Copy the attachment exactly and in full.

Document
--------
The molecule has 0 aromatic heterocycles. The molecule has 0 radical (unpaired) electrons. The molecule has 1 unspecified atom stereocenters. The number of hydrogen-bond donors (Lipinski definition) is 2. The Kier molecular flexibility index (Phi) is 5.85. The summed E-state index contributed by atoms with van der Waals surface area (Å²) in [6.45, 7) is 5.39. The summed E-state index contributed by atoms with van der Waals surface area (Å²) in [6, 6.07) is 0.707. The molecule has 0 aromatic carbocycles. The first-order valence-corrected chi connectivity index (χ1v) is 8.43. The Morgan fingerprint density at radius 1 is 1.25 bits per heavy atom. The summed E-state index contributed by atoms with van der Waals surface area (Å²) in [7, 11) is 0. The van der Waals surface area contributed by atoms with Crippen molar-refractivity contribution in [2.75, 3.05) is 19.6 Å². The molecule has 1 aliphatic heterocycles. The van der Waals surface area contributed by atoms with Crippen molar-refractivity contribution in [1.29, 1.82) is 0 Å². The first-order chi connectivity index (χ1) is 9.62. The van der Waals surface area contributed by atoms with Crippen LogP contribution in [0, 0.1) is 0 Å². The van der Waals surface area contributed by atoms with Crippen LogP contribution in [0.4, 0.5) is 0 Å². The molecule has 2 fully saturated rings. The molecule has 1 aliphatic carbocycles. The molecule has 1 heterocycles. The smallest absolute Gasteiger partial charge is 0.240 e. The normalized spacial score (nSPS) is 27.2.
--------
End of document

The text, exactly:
The molecule has 0 aromatic heterocycles. The molecule has 0 radical (unpaired) electrons. The molecule has 1 unspecified atom stereocenters. The number of hydrogen-bond donors (Lipinski definition) is 2. The Kier molecular flexibility index (Phi) is 5.85. The summed E-state index contributed by atoms with van der Waals surface area (Å²) in [6.45, 7) is 5.39. The summed E-state index contributed by atoms with van der Waals surface area (Å²) in [6, 6.07) is 0.707. The molecule has 0 aromatic carbocycles. The first-order valence-corrected chi connectivity index (χ1v) is 8.43. The Morgan fingerprint density at radius 1 is 1.25 bits per heavy atom. The summed E-state index contributed by atoms with van der Waals surface area (Å²) in [7, 11) is 0. The van der Waals surface area contributed by atoms with Crippen molar-refractivity contribution in [2.75, 3.05) is 19.6 Å². The molecule has 1 aliphatic heterocycles. The van der Waals surface area contributed by atoms with Crippen molar-refractivity contribution in [1.29, 1.82) is 0 Å². The first-order chi connectivity index (χ1) is 9.62. The van der Waals surface area contributed by atoms with Crippen LogP contribution in [0, 0.1) is 0 Å². The van der Waals surface area contributed by atoms with Crippen LogP contribution in [0.4, 0.5) is 0 Å². The molecule has 2 fully saturated rings. The molecule has 1 aliphatic carbocycles. The molecule has 1 heterocycles. The smallest absolute Gasteiger partial charge is 0.240 e. The normalized spacial score (nSPS) is 27.2.